MBA Chart of the Week: Federal Direct Student Loans in Repayment ($B), By Repayment Type


Source: Office of Federal Student Aid; Mortgage Bankers Association.

While the first-time homebuyer share of home sales has increased, it is still below typical levels, and many point to student debt as one obstacle for potential buyers.

Since 2010, direct lending by the federal government has dominated student loan originations. This week’s chart shows the outstanding amount of student loans funded directly by the federal government (with the exception of Perkins grants) that are in repayment, deferment and forbearance at the end of each fiscal quarter, by type of repayment plan.

Programs with fixed payments for the life of the loan accounted for more than 55 percent of all direct Federal loans in repayment in 2013 but fell to a share of less than 40 percent by the end of the 2016 fiscal year.

There are a variety of other repayment plans which are becoming increasingly popular (additional data and some definitions are available at The variety of plans may make it difficult for mortgage lenders to underwrite the monthly debt obligations of applicants with student loans because the size of loan payments (and the potential for eventual loan forgiveness) may be conditional on future actions and employment of borrowers.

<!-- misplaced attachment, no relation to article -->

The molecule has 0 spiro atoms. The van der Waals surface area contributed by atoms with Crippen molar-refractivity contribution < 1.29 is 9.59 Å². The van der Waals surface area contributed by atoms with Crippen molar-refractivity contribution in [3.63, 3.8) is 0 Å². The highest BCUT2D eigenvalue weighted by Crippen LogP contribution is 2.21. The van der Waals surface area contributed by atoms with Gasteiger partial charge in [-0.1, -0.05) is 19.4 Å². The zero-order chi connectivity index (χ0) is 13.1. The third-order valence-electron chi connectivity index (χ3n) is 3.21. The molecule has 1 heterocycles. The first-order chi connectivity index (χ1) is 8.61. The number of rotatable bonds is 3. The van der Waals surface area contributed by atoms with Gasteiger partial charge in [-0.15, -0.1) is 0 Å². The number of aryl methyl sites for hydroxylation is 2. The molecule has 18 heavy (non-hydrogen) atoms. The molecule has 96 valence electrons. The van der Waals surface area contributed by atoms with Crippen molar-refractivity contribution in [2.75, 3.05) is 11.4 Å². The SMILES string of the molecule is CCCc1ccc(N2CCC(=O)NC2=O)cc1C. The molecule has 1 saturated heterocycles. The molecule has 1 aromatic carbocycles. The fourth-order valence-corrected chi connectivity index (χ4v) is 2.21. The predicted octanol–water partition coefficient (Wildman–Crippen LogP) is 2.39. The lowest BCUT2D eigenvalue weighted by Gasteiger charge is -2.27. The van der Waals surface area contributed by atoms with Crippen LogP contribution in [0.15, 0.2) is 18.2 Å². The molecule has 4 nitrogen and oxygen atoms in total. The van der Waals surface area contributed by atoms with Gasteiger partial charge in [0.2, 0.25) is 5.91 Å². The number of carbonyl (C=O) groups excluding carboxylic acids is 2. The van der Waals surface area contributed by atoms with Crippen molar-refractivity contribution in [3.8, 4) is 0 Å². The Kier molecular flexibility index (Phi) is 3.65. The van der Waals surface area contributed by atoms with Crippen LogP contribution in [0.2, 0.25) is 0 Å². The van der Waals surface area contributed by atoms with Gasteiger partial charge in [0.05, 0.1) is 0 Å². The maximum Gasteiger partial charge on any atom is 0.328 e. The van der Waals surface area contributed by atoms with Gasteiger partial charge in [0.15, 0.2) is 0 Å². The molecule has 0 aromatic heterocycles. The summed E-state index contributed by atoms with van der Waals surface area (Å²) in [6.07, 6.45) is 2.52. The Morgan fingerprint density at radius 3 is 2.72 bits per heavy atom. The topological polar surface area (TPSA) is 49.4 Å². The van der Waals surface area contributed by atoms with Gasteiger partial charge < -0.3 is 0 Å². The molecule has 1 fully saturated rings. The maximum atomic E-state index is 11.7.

Given the complexity and uncertainty of underwriting mortgages, coupled with pressure to meet strict regulatory guidelines, lender and investor policies with respect to student loans can serve to limit access to mortgage credit.

(Lynn Fisher is vice president of research and economics with MBA; she can be reached at Joel Kan associate vice president of economic forecasting with MBA; he can be reached at